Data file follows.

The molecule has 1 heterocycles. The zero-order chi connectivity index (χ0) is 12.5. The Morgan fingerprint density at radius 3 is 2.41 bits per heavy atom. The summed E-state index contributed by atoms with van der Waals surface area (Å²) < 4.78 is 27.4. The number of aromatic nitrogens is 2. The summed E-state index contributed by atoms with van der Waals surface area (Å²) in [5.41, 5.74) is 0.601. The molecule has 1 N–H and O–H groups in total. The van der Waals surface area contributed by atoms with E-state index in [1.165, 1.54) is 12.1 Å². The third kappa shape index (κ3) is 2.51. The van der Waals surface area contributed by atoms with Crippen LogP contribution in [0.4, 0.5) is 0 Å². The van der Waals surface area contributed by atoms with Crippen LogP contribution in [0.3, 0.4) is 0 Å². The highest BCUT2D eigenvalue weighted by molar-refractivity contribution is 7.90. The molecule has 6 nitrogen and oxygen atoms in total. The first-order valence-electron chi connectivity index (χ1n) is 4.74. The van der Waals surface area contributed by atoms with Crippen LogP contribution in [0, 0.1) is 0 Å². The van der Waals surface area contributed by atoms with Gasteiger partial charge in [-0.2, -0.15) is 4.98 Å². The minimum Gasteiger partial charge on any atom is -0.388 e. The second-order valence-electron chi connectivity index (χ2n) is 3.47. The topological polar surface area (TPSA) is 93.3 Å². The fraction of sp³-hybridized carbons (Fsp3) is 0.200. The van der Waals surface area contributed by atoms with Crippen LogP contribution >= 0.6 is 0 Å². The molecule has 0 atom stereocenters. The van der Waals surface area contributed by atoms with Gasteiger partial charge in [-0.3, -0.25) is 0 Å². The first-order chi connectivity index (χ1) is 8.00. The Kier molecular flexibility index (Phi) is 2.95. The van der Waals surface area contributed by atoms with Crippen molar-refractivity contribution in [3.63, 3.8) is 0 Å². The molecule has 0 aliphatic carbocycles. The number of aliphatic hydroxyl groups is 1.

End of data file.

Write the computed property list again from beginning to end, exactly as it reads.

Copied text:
The molecule has 1 heterocycles. The zero-order chi connectivity index (χ0) is 12.5. The Morgan fingerprint density at radius 3 is 2.41 bits per heavy atom. The summed E-state index contributed by atoms with van der Waals surface area (Å²) < 4.78 is 27.4. The number of aromatic nitrogens is 2. The summed E-state index contributed by atoms with van der Waals surface area (Å²) in [5.41, 5.74) is 0.601. The molecule has 1 N–H and O–H groups in total. The van der Waals surface area contributed by atoms with E-state index in [1.165, 1.54) is 12.1 Å². The third kappa shape index (κ3) is 2.51. The van der Waals surface area contributed by atoms with Crippen LogP contribution in [0.4, 0.5) is 0 Å². The van der Waals surface area contributed by atoms with Crippen LogP contribution in [0.3, 0.4) is 0 Å². The highest BCUT2D eigenvalue weighted by molar-refractivity contribution is 7.90. The molecule has 6 nitrogen and oxygen atoms in total. The first-order valence-electron chi connectivity index (χ1n) is 4.74. The van der Waals surface area contributed by atoms with Crippen LogP contribution in [0, 0.1) is 0 Å². The van der Waals surface area contributed by atoms with Gasteiger partial charge in [-0.2, -0.15) is 4.98 Å². The minimum Gasteiger partial charge on any atom is -0.388 e. The second-order valence-electron chi connectivity index (χ2n) is 3.47. The topological polar surface area (TPSA) is 93.3 Å². The fraction of sp³-hybridized carbons (Fsp3) is 0.200. The van der Waals surface area contributed by atoms with Crippen LogP contribution >= 0.6 is 0 Å². The molecule has 0 atom stereocenters. The van der Waals surface area contributed by atoms with Gasteiger partial charge in [-0.3, -0.25) is 0 Å². The first-order chi connectivity index (χ1) is 8.00. The Kier molecular flexibility index (Phi) is 2.95. The van der Waals surface area contributed by atoms with Crippen molar-refractivity contribution in [3.63, 3.8) is 0 Å². The molecule has 0 aliphatic carbocycles. The number of aliphatic hydroxyl groups is 1.